Levy Compares Trials of ALK-Targeted Therapy for Patients With Metastatic NSCLC

Case-Based Roundtable Meetings SpotlightCase-Based Roundtable Meetings Spotlight: February 2023
Volume 6
Issue 2
Pages: 17

Benjamin Philip Levy, MD, discussed systemic therapies for patients with ALK-rearranged metastatic non–small cell lung cancer and data from recent trials in this space.

Benjamin Philip Levy, MD 

Associate Professor of Oncology 

Clinical Director of Medical Oncology 

Johns Hopkins Sidney Kimmel Cancer Center 

Sibley Memorial Hospital 

Washington, DC

Benjamin Philip Levy, MD

Associate Professor of Oncology

Clinical Director of Medical Oncology

Johns Hopkins Sidney Kimmel Cancer Center

Sibley Memorial Hospital

Washington, DC

Targeted OncologyTM: What systemic therapy are you most likely to recommend for patients with ALK-rearranged metastatic NSCLC?

LEVY: The National Comprehensive Cancer Network guidelines have 3 first-line therapies in category 1: alectinib [Alecensa], brigatinib [Alunbrig], and lorlatinib [Lorbrena].1 Useful in certain circumstances is crizotinib [Xalkori] and [another recommended therapy is] ceritinib [Zykadia], which I used once for a patient, but it was an awful experience.

How was the trial for the category 1 therapy alectinib designed? What were the results?

[There are 3 trials] that compare next-generation ALK TKIs [tyrosine kinase inhibitors] with crizotinib. Unfortunately, we do not have head-to-head comparisons between alectinib, brigatinib, [and] lorlatinib. Each of these drugs, however, has been compared with crizotinib in [its respective] trial because that was the standard. The ALEX trial [NCT02075840] was a phase 3 trial of alectinib vs crizotinib for patients with stage IV ALK-rearranged lung cancer who had measurable disease.2,3 This was in a treatment-naïve setting.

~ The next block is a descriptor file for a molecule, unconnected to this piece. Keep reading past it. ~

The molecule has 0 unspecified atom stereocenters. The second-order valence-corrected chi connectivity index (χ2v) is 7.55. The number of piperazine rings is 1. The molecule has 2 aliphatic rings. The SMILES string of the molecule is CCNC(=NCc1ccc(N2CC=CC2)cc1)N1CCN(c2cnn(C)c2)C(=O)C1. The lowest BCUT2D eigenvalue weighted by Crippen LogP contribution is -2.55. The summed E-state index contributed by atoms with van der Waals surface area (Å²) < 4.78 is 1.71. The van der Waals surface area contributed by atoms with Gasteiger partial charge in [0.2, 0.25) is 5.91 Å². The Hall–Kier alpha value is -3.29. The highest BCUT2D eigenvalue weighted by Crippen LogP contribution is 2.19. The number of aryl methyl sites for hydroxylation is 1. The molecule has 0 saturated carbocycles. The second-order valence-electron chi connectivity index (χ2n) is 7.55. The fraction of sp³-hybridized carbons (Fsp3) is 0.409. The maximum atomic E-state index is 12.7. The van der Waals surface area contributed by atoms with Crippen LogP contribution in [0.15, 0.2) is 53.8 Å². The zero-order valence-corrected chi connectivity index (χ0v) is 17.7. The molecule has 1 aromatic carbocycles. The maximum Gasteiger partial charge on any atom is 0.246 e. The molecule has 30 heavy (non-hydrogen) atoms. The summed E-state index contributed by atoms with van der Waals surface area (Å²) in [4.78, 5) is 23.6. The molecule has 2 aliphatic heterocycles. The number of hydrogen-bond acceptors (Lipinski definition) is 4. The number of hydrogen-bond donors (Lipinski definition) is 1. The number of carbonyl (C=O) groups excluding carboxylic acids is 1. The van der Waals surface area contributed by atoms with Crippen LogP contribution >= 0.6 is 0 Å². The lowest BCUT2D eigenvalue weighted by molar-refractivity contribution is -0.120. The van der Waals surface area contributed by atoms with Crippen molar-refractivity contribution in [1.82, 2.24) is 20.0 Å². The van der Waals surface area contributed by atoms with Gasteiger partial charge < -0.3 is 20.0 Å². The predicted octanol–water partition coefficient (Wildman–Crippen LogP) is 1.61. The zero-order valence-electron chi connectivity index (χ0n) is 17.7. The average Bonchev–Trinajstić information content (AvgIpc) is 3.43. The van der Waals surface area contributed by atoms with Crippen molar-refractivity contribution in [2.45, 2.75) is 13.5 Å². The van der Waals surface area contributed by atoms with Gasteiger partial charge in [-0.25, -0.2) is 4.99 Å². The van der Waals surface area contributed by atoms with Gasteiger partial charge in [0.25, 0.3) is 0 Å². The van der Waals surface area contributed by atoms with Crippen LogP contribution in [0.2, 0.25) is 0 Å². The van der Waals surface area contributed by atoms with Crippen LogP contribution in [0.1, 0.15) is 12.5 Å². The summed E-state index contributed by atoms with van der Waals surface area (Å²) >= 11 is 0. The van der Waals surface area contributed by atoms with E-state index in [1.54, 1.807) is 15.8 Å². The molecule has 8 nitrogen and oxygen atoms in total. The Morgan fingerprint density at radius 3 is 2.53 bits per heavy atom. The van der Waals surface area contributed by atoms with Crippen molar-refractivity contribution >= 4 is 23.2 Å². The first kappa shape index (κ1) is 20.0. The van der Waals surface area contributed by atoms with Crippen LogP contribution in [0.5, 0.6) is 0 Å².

These patients are living a long time. The 5-year overall survival [OS] rate is 62.5% in the alectinib arm [vs 45.5% with crizotinib].3 When I started, the median OS for all patients was 12 months. This underscores how important it is to identify the fusion. I know clinicians don’t see it a lot, but what a difference it makes if you can identify it and then deliver these drugs.

[In the 5-year follow-up study, approximately] one-third of patients with central nervous system [CNS] metastases who were on alectinib at 4 years had not progressed. [Patients with] brain metastases lived 3 to 6 months on average before this. [Approximately] half the patients without CNS metastases at 4 years [had] not progressed on alectinib. So it’s remarkable. The bottom line is [that] alectinib outperformed crizotinib in every single patient population, minus the active smoker, which had small numbers [HR, 1.97; 95% CI, 0.38- 10.20; P = .547]. But these are the first data we had that showed alectinib had a clear signal in the brain.